For example, petroleum derivatives became the fuel of choice not because they were better fuels, but rather because they were initially waste products from the production of lamp oil - which was itself a replacement for the whale oil that was the fuel shortage crisis of that time. Superior intentionally created fuels couldn't compete in price with an inferior fuel that was priced as a waste product. Once established as the fuels of choice, the inertia and rapidly expanding vested interests in petroleum derivative fuels have maintained their market dominance in spite of ever rising prices.

Consider the potential impacts of an oil shortage on just two interrelated aspects of modern life that have become favorites of the prophets of oil shortage doom: gasoline powered automobiles, and the suburban commuter lifestyle. Far from "the end of life as we know it", I can see significant benefits resulting from the kinds of changes that an oil shortage makes possible.

According to the research I did thirty years ago, alcohol is a much better liquid fuel than gasoline. Note that I'm referring to hydrous alcohol (80% alcohol/20% water), not the absurdly inefficient politically mandated anhydrous alcohol additive to petroleum fuels. The defenders of petroleum dependency routinely dismiss the economics of alcohol fuels based on the exorbitant costs of distilling beverage alcohol from edible grains. But contrary to the conflict of interest driven distortions of the old guard petroleum industry, fuel alcohol is much more appropriately - and economically - manufactured from a variety of agricultural and industrial waste products.

In theory, petroleum based fuels contain more potential energy than alcohol, but suffer from a number of inherent problems. The complex mixture of hydrocarbon components are a source of pollution, and make it impossible extract the full thermodynamic potential from petroleum fuels. As a result, as much as 70% of the potential energy in fuels like gasoline are not only wasted, but require ever more complex technological accommodations to limit their environmental impacts.

Not only can alcohol fuels burn cleaner and more completely, but their thermodynamic characteristics make it possible to extract more of their potential energy for useful work. So while alcohol may start out with less potential energy than petroleum, since less of that potential is wasted, an alcohol fueled engine can actually deliver more useful power to the wheels per gallon than gasoline. However, extracting the full potential from alcohol fuels would require engines designed specifically to exploit their unique thermodynamic characteristics.

Public acceptance of alcohol fuels would also require the kind of well established distribution network that is available for petroleum fuels. The existing infrastructure for distributing petroleum derivative fuels, and investments in engines designed to burn them, have previously posed insurmountable obstacles to the adoption of alcohol fuels even as the relative cost of petroleum derivative fuels has risen.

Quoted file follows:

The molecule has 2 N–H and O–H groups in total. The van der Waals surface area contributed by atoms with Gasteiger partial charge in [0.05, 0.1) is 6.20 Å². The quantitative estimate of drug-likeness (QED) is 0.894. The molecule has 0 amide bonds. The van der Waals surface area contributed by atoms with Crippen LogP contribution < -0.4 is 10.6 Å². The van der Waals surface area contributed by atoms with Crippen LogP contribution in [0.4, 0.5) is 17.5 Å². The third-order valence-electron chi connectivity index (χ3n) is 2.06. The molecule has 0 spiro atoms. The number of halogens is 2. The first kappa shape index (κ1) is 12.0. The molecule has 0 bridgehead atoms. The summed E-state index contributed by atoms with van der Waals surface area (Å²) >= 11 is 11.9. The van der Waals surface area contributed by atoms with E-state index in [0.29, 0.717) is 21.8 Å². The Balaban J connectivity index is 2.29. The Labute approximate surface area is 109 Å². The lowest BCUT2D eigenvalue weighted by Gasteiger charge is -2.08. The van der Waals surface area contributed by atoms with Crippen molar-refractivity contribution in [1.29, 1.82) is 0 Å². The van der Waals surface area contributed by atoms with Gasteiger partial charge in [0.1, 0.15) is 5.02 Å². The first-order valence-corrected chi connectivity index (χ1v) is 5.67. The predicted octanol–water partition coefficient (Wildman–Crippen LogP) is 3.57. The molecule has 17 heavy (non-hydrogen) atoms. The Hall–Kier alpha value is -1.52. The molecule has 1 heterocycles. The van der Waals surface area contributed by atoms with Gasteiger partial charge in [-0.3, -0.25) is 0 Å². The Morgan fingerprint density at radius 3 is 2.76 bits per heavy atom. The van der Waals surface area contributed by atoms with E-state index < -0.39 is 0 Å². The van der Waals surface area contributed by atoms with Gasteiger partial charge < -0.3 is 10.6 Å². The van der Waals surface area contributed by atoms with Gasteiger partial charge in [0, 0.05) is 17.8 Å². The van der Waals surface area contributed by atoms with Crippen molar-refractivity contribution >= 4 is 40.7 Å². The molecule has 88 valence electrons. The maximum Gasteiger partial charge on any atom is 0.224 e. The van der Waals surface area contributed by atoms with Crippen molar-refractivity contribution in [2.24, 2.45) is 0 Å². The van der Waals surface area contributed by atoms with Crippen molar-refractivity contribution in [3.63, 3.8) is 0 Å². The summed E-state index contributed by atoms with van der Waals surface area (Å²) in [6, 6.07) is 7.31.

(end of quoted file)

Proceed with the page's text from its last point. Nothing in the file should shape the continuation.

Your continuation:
The reciprocating piston internal combustion engine is an inherently inefficient type of engine design. The primary reason it remains the dominant type of engine today is the inertia of long usage, and the lack of a strong enough reason to consider alternative types of power plants. The value of increased efficiency is a hard sell when the fuel that would be saved is priced as a waste product. The perceived value of efficiency increases with the cost of the energy that it will save.

The whole commuting lifestyle wastes not only vast amounts of energy, it also wastes tremendous amounts of time, and creates unnecessary stress and conflicts. The potential to live far distant from the industries that provide jobs has allowed a complacency in the kinds of social, political, and physical environments we tolerate. Before the advent of the commuter lifestyle, communities were formed out of the long-term participation of their inhabitants. These communities were largely self-regulated through the social dynamics of interpersonal relations that enforced the basic principle of personal responsibility. Individuals had a clear self-interest in maintaining the peaceful cooperative environment of their communities.

Today we suffer from a transient mentality where few individuals feel any meaningful long-term commitment to their community, and have an expectation of being able to avoid personal responsibility for their actions. The roles once served by social dynamics have been increasingly transfered to artificial power structures like the police and government. However, the abandonment of personal responsibility has had the unintended consequence of transferring powers that were previously the rightful domain of free individuals, to arbitrary agencies that inevitably develop their own self-interested agendas. The growth of the police state that increasingly threatens all of our individual freedoms is arguably at least in part driven by the transient distortions of the commuter lifestyle.

The one great danger looming at the end of the petroleum era is that we have allowed our once free enterprise driven free market socioeconomic system to become too dominated by entrenched elites, whose short-term self-interest is served by maintaining the status-quo at any cost to the rest of the citizenry. These entrenched elites will do everything in their power to prohibit the natural innovation and adaptability of our once free systems from responding effectively to the coming changes. If we're unable to shed these entrenched elites and their shortage mentality, they will undoubtedly create through their short sighted interference, the kinds of doom and disaster that have historically accompanied "interesting times".